My discussion replies
A full year without annual leave, that seems really unreasonable and unhealthy for employees - would that stand up now?
I heard of a horror story recently where a company offered bonuses to employees who didn't take any holiday or sick leave (!) - causes more problems than it solves, surely!
We had a similar question before, so I'm not sure if any of the responses are helpful to you: https://www.hrzone.com/community-voice/discuss/holiday-during-probation-...
I'm sure more of our members may be able to share their thoughts & experiences too!
I think our benefits package is always up for discussion, but in particular as expectations and available options shift over time, and we articulate our culture & values better, we've updated what is on offer - for example what food & drink is available to employees in the office (coffee & tea, free fruit etc), days off for birthdays etc.
I think a big priority within our company is defining roles & responsibilities (seems like such a basic admin task but it's amazing how quickly things change), reviewing employee benefits and making sure our culture & values remain strong - sure there's a lot of policy & wider strategy there too but these are just the elements that are being talked about business-wide :)
Hi anonymous - an employer is liable for an employee who wishes to return to work whilst signed off by their doctor and ultimately employers have a duty of care to our employees.
If anything should happen to the employee whilst at work, insurances are invalid as they are not seen to be fit to be there. It's great that an employee wishes to return to work sooner and feels well enough to do so, but they will need to either obtain a new fit note from their GP confirming they are fit to return, or if there is a company occupational health specialist, they can meet the employee, review and override fit notes as necessary. Hope that helps!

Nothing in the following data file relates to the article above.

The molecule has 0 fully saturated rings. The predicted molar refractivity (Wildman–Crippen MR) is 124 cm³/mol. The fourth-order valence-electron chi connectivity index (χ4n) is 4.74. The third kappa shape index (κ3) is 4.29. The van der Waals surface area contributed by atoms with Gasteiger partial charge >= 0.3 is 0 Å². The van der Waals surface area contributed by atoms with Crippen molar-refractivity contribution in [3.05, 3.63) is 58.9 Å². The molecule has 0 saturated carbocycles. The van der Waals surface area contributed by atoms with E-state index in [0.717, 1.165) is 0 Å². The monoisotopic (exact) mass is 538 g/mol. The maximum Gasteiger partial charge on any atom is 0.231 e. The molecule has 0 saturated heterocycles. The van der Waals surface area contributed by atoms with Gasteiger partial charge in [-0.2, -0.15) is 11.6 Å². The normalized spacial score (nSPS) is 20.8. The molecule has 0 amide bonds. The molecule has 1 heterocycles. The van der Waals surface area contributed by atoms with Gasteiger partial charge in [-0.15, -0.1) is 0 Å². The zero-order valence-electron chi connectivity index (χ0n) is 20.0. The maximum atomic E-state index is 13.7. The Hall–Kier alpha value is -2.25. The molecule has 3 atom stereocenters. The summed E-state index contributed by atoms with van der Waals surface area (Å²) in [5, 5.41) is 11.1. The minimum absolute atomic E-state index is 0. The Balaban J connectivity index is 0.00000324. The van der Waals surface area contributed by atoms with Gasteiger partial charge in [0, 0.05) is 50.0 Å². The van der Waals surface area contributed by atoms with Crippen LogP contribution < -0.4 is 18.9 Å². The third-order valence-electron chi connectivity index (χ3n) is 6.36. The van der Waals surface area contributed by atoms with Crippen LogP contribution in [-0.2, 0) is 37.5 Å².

I'd agree with you about 'top down matters the most' - I've always found that feedback from colleagues and peers is very meaningful, especially when you are recognised for a specific success in a project, or helping someone out. Line manager recognition is still valuable, but the 360 approach is definitely better in my opinion.
Hello - what sort of deficiencies do you mean? As in communications, or not following procedures correctly?
Thanks Clive - the thread itself makes for interesting reading, both for the suggestions regarding the legal implications, and what actually happened in this instance (I want spoil it, but the plot thickens!)
Nice example - even seemingly small gestures can have such a big impact!
Good question Andrew - I'd like to think compassion is a gut instinct in us all, so that if we saw a colleague who was obviously distressed or in need of support we'd go to their aid. However, there's definitely that work/life barrier for most people, and I think many would be concerned about 'interfering' or crossing that line.
This ties in with a recent discussion on TrainingZone where we debated the need for 'Mental Health First Aiders' in companies - whilst they're no doubt a good idea, the counter argument is that we should all be responsible for helping our friends and colleagues when they're struggling: https://www.trainingzone.co.uk/community/discuss/mental-health-first-aid...